Capitalism, Obsolescence and the Planet…
I’ve finally bitten the bullet and bought a new iPhone which I’m picking up tomorrow. This came with a huge chunk of buyer’s guilt as there is nothing technically wrong with my current 4-year old model, just a litany of problems with updating apps, the operating system, storing audio files and pics, and, I have to admit it, the lure of the new whizz-bang gizmos. I, dear reader, am a (semi-willing) victim of planned obsolescence.
Planned obsolescence is the backbone of the modern consumer society. Popularised in 1924 when Alfred P Sloan’s General Motors embarked on a strategy of annual car design upgrades to make drivers want to ditch their current car in favour of a new model long before it breaks down, it is often held up by anti-capitalists as the epitome of waste and greed.
Up to a point I agree. But the flipside is that obsolescence represents a huge driver for the technical innovation we need to create a better world. Without creative destruction, we’d still have smog-choked cities, people stuck in hardscrabble subsistence farming, and the crudest of medicines. And, importantly, with a few Government incentives, it is capitalism and its attendant innovation which are giving us the current clean energy revolution. I’d rather live now than anytime in history, quite frankly.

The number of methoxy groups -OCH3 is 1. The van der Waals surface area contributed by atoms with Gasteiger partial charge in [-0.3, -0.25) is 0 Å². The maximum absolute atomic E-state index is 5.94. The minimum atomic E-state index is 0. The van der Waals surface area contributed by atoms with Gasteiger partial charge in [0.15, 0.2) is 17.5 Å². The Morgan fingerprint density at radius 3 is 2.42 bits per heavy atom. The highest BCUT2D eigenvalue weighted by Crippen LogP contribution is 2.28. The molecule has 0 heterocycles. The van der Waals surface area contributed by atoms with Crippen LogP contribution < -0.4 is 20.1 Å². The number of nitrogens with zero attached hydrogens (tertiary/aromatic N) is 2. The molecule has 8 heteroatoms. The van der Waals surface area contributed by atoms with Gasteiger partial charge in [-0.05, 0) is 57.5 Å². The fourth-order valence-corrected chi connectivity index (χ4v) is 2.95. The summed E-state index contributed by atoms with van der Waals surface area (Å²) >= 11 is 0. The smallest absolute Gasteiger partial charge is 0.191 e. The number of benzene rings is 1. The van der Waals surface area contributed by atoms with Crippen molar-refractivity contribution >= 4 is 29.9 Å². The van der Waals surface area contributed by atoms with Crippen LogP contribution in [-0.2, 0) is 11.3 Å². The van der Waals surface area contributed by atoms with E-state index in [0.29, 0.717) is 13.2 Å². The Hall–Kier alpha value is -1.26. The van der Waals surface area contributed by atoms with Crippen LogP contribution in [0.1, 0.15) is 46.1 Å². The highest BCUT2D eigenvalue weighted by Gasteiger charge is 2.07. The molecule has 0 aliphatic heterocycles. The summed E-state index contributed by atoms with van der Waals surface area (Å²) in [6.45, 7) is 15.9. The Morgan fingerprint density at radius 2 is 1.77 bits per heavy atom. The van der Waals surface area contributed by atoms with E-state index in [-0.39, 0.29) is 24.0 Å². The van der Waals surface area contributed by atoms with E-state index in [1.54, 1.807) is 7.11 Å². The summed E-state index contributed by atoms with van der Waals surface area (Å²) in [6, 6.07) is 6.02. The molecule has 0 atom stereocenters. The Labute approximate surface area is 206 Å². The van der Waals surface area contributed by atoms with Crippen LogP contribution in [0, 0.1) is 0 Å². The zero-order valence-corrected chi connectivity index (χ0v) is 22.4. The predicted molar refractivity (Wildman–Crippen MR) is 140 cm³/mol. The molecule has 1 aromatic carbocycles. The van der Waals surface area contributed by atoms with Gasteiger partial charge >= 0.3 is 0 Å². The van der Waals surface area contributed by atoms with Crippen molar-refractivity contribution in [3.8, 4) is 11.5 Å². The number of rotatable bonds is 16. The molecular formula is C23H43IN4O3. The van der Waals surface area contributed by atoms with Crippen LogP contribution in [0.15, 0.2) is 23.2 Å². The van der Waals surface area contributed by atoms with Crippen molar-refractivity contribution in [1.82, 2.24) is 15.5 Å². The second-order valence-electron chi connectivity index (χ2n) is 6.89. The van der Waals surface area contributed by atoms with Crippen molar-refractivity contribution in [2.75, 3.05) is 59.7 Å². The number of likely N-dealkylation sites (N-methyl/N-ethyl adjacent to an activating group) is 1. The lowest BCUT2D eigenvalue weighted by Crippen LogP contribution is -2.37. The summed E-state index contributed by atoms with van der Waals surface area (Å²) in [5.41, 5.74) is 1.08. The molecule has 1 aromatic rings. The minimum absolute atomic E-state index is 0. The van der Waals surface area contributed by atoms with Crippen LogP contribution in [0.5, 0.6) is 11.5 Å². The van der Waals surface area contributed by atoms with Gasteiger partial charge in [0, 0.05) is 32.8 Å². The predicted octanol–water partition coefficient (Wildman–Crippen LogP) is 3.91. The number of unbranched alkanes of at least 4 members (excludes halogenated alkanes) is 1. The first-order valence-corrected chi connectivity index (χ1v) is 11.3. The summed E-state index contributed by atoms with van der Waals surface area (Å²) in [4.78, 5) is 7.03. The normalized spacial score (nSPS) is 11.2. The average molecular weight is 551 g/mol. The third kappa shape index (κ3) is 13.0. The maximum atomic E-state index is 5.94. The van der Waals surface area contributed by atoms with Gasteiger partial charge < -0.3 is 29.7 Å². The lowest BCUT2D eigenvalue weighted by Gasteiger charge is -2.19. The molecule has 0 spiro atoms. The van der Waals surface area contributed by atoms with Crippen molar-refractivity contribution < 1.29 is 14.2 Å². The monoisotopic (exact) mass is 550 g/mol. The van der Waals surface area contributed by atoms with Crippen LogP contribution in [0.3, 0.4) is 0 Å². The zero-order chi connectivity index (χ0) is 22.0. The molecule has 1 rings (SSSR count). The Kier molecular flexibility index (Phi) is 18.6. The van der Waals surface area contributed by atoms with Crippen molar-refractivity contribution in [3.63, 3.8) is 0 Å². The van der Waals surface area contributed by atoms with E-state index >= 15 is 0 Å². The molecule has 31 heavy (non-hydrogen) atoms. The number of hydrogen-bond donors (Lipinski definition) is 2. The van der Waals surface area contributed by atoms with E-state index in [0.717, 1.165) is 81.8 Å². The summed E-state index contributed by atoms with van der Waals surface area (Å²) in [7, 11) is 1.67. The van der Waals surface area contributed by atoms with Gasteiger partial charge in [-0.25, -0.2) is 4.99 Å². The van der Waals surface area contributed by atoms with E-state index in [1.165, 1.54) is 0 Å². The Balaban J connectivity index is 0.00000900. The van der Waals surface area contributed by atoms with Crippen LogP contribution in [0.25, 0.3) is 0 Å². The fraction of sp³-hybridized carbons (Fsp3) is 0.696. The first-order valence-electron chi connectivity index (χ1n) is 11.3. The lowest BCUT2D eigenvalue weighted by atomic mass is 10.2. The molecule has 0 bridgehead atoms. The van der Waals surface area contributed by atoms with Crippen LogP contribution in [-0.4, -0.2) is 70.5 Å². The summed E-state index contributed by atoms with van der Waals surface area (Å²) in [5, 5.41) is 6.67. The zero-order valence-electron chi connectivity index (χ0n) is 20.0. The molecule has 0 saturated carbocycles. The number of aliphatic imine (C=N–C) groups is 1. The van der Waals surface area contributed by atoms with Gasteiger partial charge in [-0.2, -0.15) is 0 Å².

I’m always bemused by those who believe that state socialism is the answer to our environmental and social problems. I was inspired to dedicate my life to sustainability by witnessing the colossal environmental destruction left behind by the Soviet-era in Russia in 1997 (the reporting of which was still leading to the harassment of journalists and activists). China is hardly the cleanest, greenest and open of the world’s nations. Venezuela’s socialism is powered by oil and intolerant of dissent.
Plus, there’s nothing more ironic than seeing an anti-capitalist activist enjoying freedom of expression to tweet about the evils of consumerism on their smartphone via a 4G mobile phone network. Right on, comrade!
Don’t get me wrong, I’m not an emotionally frozen free-marketeer either. The market can’t be trusted to operate on its own, it needs a broad steer in the right direction. On top of basic state services, we need Government interventions: regulation on the most destructive activities, smart incentives for emerging technologies, the internalisation of externalities (aka the polluter pays), the funding of socially useful research, and the breaking up of vested interests locking us into destructive paths. Driving change for the good, in other words, but never smothering it.
It’s probably quite healthy that I get a pang of guilt whenever I upgrade my phone. But I’d be lying if I claimed that I’m not looking forward to it too!